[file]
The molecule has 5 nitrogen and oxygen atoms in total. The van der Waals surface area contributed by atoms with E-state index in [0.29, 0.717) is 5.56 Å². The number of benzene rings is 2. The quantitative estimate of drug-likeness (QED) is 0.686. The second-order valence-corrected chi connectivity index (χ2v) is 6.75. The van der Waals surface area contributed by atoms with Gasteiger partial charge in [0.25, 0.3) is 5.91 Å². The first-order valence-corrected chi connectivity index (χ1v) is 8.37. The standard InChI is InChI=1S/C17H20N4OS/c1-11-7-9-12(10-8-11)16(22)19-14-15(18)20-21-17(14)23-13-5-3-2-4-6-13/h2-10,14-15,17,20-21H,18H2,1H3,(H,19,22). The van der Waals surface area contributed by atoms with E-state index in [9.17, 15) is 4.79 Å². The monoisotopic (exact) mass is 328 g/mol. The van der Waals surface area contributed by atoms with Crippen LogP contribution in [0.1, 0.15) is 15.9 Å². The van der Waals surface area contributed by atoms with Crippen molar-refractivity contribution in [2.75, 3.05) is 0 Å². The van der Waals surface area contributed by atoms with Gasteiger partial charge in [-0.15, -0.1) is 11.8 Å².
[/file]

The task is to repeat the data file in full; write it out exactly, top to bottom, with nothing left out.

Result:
The molecule has 5 nitrogen and oxygen atoms in total. The van der Waals surface area contributed by atoms with E-state index in [0.29, 0.717) is 5.56 Å². The number of benzene rings is 2. The quantitative estimate of drug-likeness (QED) is 0.686. The second-order valence-corrected chi connectivity index (χ2v) is 6.75. The van der Waals surface area contributed by atoms with Gasteiger partial charge in [0.25, 0.3) is 5.91 Å². The first-order valence-corrected chi connectivity index (χ1v) is 8.37. The standard InChI is InChI=1S/C17H20N4OS/c1-11-7-9-12(10-8-11)16(22)19-14-15(18)20-21-17(14)23-13-5-3-2-4-6-13/h2-10,14-15,17,20-21H,18H2,1H3,(H,19,22). The van der Waals surface area contributed by atoms with E-state index in [9.17, 15) is 4.79 Å². The monoisotopic (exact) mass is 328 g/mol. The van der Waals surface area contributed by atoms with Crippen LogP contribution in [0.1, 0.15) is 15.9 Å². The van der Waals surface area contributed by atoms with Crippen molar-refractivity contribution in [2.75, 3.05) is 0 Å². The van der Waals surface area contributed by atoms with Gasteiger partial charge in [-0.15, -0.1) is 11.8 Å².